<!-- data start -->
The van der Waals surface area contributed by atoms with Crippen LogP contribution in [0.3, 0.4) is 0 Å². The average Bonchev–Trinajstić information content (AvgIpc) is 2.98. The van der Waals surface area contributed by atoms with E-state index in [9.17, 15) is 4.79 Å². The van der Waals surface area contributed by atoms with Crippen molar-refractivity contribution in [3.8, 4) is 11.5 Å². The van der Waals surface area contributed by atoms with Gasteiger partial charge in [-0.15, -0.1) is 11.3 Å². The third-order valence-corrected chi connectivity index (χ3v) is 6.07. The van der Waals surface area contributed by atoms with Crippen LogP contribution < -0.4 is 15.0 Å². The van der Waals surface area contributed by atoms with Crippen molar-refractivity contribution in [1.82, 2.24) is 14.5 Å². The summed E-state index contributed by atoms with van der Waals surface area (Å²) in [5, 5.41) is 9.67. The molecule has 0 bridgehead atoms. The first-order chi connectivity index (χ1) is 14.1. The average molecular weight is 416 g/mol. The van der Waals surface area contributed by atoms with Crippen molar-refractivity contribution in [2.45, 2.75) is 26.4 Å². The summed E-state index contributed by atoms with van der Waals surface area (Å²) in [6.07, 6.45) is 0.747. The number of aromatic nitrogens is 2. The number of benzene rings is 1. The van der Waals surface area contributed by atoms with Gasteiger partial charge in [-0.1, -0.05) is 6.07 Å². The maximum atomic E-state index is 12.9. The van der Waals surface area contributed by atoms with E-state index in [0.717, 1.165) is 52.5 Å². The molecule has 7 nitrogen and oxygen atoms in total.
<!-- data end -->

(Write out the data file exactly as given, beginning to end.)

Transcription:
The van der Waals surface area contributed by atoms with Crippen LogP contribution in [0.3, 0.4) is 0 Å². The average Bonchev–Trinajstić information content (AvgIpc) is 2.98. The van der Waals surface area contributed by atoms with E-state index in [9.17, 15) is 4.79 Å². The van der Waals surface area contributed by atoms with Crippen molar-refractivity contribution in [3.8, 4) is 11.5 Å². The van der Waals surface area contributed by atoms with Gasteiger partial charge in [-0.15, -0.1) is 11.3 Å². The third-order valence-corrected chi connectivity index (χ3v) is 6.07. The van der Waals surface area contributed by atoms with Crippen LogP contribution < -0.4 is 15.0 Å². The van der Waals surface area contributed by atoms with Crippen molar-refractivity contribution in [1.82, 2.24) is 14.5 Å². The summed E-state index contributed by atoms with van der Waals surface area (Å²) in [5, 5.41) is 9.67. The molecule has 0 bridgehead atoms. The first-order chi connectivity index (χ1) is 14.1. The average molecular weight is 416 g/mol. The van der Waals surface area contributed by atoms with Crippen molar-refractivity contribution in [2.45, 2.75) is 26.4 Å². The summed E-state index contributed by atoms with van der Waals surface area (Å²) in [6.07, 6.45) is 0.747. The number of aromatic nitrogens is 2. The number of benzene rings is 1. The van der Waals surface area contributed by atoms with Gasteiger partial charge in [-0.1, -0.05) is 6.07 Å². The maximum atomic E-state index is 12.9. The van der Waals surface area contributed by atoms with E-state index in [0.717, 1.165) is 52.5 Å². The molecule has 7 nitrogen and oxygen atoms in total.